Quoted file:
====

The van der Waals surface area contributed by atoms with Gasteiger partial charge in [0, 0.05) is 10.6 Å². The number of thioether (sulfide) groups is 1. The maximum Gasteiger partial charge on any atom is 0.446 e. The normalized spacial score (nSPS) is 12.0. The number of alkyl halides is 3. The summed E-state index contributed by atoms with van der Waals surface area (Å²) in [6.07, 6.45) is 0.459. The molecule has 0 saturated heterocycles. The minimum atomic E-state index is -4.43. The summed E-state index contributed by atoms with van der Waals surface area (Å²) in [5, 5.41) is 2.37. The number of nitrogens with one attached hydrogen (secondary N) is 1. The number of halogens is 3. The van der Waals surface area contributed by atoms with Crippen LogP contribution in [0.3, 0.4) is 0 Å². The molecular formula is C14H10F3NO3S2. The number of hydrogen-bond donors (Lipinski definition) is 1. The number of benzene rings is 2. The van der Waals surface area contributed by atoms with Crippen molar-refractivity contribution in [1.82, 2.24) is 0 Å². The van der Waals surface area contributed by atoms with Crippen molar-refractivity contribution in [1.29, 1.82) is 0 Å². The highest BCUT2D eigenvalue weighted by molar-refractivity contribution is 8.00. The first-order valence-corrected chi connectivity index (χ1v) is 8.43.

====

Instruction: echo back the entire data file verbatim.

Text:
The van der Waals surface area contributed by atoms with Gasteiger partial charge in [0, 0.05) is 10.6 Å². The number of thioether (sulfide) groups is 1. The maximum Gasteiger partial charge on any atom is 0.446 e. The normalized spacial score (nSPS) is 12.0. The number of alkyl halides is 3. The summed E-state index contributed by atoms with van der Waals surface area (Å²) in [6.07, 6.45) is 0.459. The molecule has 0 saturated heterocycles. The minimum atomic E-state index is -4.43. The summed E-state index contributed by atoms with van der Waals surface area (Å²) in [5, 5.41) is 2.37. The number of nitrogens with one attached hydrogen (secondary N) is 1. The number of halogens is 3. The van der Waals surface area contributed by atoms with Crippen LogP contribution in [0.3, 0.4) is 0 Å². The molecular formula is C14H10F3NO3S2. The number of hydrogen-bond donors (Lipinski definition) is 1. The number of benzene rings is 2. The van der Waals surface area contributed by atoms with Crippen molar-refractivity contribution in [1.82, 2.24) is 0 Å². The van der Waals surface area contributed by atoms with Crippen molar-refractivity contribution in [1.29, 1.82) is 0 Å². The highest BCUT2D eigenvalue weighted by molar-refractivity contribution is 8.00. The first-order valence-corrected chi connectivity index (χ1v) is 8.43.